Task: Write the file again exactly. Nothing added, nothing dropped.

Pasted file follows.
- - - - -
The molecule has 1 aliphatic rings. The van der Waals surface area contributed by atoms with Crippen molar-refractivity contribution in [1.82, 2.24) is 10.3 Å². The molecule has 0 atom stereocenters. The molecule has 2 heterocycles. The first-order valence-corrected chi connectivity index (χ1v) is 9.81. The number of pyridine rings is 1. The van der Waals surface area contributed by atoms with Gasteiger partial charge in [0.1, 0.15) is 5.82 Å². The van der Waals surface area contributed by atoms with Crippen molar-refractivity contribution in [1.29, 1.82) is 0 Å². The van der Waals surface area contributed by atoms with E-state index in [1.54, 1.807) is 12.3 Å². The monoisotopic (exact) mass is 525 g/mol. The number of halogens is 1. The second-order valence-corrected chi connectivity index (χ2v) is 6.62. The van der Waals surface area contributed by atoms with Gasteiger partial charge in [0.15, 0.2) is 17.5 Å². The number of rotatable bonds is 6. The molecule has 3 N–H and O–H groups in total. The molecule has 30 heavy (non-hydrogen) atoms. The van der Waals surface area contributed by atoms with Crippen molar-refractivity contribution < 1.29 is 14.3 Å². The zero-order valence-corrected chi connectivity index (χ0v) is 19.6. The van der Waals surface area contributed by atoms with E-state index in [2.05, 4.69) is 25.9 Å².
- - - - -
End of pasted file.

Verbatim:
The molecule has 1 aliphatic rings. The van der Waals surface area contributed by atoms with Crippen molar-refractivity contribution in [1.82, 2.24) is 10.3 Å². The molecule has 0 atom stereocenters. The molecule has 2 heterocycles. The first-order valence-corrected chi connectivity index (χ1v) is 9.81. The number of pyridine rings is 1. The van der Waals surface area contributed by atoms with Gasteiger partial charge in [0.1, 0.15) is 5.82 Å². The van der Waals surface area contributed by atoms with Crippen molar-refractivity contribution in [1.29, 1.82) is 0 Å². The van der Waals surface area contributed by atoms with E-state index in [1.54, 1.807) is 12.3 Å². The monoisotopic (exact) mass is 525 g/mol. The number of halogens is 1. The second-order valence-corrected chi connectivity index (χ2v) is 6.62. The van der Waals surface area contributed by atoms with Gasteiger partial charge in [0.15, 0.2) is 17.5 Å². The number of rotatable bonds is 6. The molecule has 3 N–H and O–H groups in total. The molecule has 30 heavy (non-hydrogen) atoms. The van der Waals surface area contributed by atoms with Crippen molar-refractivity contribution < 1.29 is 14.3 Å². The zero-order valence-corrected chi connectivity index (χ0v) is 19.6. The van der Waals surface area contributed by atoms with E-state index in [2.05, 4.69) is 25.9 Å².